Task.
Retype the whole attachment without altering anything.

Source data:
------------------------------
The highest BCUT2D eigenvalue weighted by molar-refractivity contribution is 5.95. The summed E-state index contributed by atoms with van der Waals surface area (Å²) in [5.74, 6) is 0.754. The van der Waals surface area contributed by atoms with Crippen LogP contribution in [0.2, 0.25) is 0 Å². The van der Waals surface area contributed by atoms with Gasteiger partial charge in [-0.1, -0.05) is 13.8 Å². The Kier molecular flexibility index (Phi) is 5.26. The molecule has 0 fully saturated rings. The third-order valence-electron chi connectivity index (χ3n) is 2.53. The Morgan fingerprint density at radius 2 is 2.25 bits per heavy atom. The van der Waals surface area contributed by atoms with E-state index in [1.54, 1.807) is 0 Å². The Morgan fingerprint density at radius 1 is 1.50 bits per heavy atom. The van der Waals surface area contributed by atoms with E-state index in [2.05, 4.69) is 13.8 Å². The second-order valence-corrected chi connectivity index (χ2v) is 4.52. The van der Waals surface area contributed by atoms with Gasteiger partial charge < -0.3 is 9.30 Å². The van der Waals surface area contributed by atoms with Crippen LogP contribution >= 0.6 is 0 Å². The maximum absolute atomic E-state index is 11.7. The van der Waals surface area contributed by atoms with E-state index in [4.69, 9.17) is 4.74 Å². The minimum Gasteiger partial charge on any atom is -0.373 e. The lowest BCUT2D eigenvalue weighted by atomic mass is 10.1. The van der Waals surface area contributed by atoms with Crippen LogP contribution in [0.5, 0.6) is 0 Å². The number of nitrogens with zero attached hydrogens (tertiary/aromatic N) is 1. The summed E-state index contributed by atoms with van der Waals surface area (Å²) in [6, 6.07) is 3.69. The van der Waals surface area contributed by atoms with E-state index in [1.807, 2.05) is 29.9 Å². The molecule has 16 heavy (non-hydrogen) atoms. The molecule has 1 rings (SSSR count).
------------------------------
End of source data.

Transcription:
The highest BCUT2D eigenvalue weighted by molar-refractivity contribution is 5.95. The summed E-state index contributed by atoms with van der Waals surface area (Å²) in [5.74, 6) is 0.754. The van der Waals surface area contributed by atoms with Crippen LogP contribution in [0.2, 0.25) is 0 Å². The van der Waals surface area contributed by atoms with Gasteiger partial charge in [-0.1, -0.05) is 13.8 Å². The Kier molecular flexibility index (Phi) is 5.26. The molecule has 0 fully saturated rings. The third-order valence-electron chi connectivity index (χ3n) is 2.53. The Morgan fingerprint density at radius 2 is 2.25 bits per heavy atom. The van der Waals surface area contributed by atoms with E-state index in [1.54, 1.807) is 0 Å². The Morgan fingerprint density at radius 1 is 1.50 bits per heavy atom. The van der Waals surface area contributed by atoms with E-state index in [2.05, 4.69) is 13.8 Å². The second-order valence-corrected chi connectivity index (χ2v) is 4.52. The van der Waals surface area contributed by atoms with Gasteiger partial charge < -0.3 is 9.30 Å². The van der Waals surface area contributed by atoms with Crippen LogP contribution >= 0.6 is 0 Å². The maximum absolute atomic E-state index is 11.7. The van der Waals surface area contributed by atoms with E-state index in [4.69, 9.17) is 4.74 Å². The minimum Gasteiger partial charge on any atom is -0.373 e. The lowest BCUT2D eigenvalue weighted by atomic mass is 10.1. The van der Waals surface area contributed by atoms with Crippen LogP contribution in [0.5, 0.6) is 0 Å². The number of nitrogens with zero attached hydrogens (tertiary/aromatic N) is 1. The summed E-state index contributed by atoms with van der Waals surface area (Å²) in [6, 6.07) is 3.69. The van der Waals surface area contributed by atoms with E-state index in [1.807, 2.05) is 29.9 Å². The molecule has 16 heavy (non-hydrogen) atoms. The molecule has 1 rings (SSSR count).